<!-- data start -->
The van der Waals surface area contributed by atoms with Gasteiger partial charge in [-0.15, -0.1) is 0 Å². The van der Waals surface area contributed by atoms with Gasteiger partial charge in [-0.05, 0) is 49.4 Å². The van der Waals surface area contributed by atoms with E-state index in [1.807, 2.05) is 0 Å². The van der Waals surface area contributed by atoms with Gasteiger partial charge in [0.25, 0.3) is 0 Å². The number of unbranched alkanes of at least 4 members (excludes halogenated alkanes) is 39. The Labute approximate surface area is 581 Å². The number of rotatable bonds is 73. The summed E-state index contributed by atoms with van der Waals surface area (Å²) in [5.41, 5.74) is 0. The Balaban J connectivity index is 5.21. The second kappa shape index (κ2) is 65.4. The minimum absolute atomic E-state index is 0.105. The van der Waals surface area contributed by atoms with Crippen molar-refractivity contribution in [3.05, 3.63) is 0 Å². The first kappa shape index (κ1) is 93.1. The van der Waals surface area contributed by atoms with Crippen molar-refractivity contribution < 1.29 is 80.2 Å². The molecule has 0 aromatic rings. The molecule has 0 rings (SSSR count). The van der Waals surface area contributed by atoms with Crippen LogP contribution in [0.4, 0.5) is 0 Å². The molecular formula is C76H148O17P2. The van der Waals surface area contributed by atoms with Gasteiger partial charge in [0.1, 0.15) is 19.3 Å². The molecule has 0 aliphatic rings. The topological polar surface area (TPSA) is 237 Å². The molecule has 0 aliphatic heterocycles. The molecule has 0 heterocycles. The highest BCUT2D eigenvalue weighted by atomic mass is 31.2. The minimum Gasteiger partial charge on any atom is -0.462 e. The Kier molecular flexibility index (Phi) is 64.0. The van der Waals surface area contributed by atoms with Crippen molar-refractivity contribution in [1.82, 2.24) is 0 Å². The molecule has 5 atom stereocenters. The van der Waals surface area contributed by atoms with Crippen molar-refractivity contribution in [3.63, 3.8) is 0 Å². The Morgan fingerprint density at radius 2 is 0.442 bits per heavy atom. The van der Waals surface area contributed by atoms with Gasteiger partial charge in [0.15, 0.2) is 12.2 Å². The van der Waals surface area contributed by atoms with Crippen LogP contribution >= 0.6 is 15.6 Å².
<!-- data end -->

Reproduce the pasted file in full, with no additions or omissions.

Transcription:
The van der Waals surface area contributed by atoms with Gasteiger partial charge in [-0.15, -0.1) is 0 Å². The van der Waals surface area contributed by atoms with Gasteiger partial charge in [-0.05, 0) is 49.4 Å². The van der Waals surface area contributed by atoms with E-state index in [1.807, 2.05) is 0 Å². The van der Waals surface area contributed by atoms with Gasteiger partial charge in [0.25, 0.3) is 0 Å². The number of unbranched alkanes of at least 4 members (excludes halogenated alkanes) is 39. The Labute approximate surface area is 581 Å². The number of rotatable bonds is 73. The summed E-state index contributed by atoms with van der Waals surface area (Å²) in [5.41, 5.74) is 0. The Balaban J connectivity index is 5.21. The second kappa shape index (κ2) is 65.4. The minimum absolute atomic E-state index is 0.105. The van der Waals surface area contributed by atoms with Crippen molar-refractivity contribution in [3.05, 3.63) is 0 Å². The first kappa shape index (κ1) is 93.1. The van der Waals surface area contributed by atoms with Crippen molar-refractivity contribution < 1.29 is 80.2 Å². The molecule has 0 aromatic rings. The molecule has 0 rings (SSSR count). The van der Waals surface area contributed by atoms with Crippen LogP contribution in [0.4, 0.5) is 0 Å². The molecular formula is C76H148O17P2. The van der Waals surface area contributed by atoms with Gasteiger partial charge in [0.1, 0.15) is 19.3 Å². The molecule has 0 aliphatic rings. The topological polar surface area (TPSA) is 237 Å². The molecule has 0 aliphatic heterocycles. The molecule has 0 heterocycles. The highest BCUT2D eigenvalue weighted by atomic mass is 31.2. The minimum Gasteiger partial charge on any atom is -0.462 e. The Kier molecular flexibility index (Phi) is 64.0. The van der Waals surface area contributed by atoms with Crippen molar-refractivity contribution in [1.82, 2.24) is 0 Å². The molecule has 5 atom stereocenters. The van der Waals surface area contributed by atoms with Crippen molar-refractivity contribution in [3.63, 3.8) is 0 Å². The Morgan fingerprint density at radius 2 is 0.442 bits per heavy atom. The van der Waals surface area contributed by atoms with Gasteiger partial charge in [0.15, 0.2) is 12.2 Å². The van der Waals surface area contributed by atoms with Crippen LogP contribution >= 0.6 is 15.6 Å².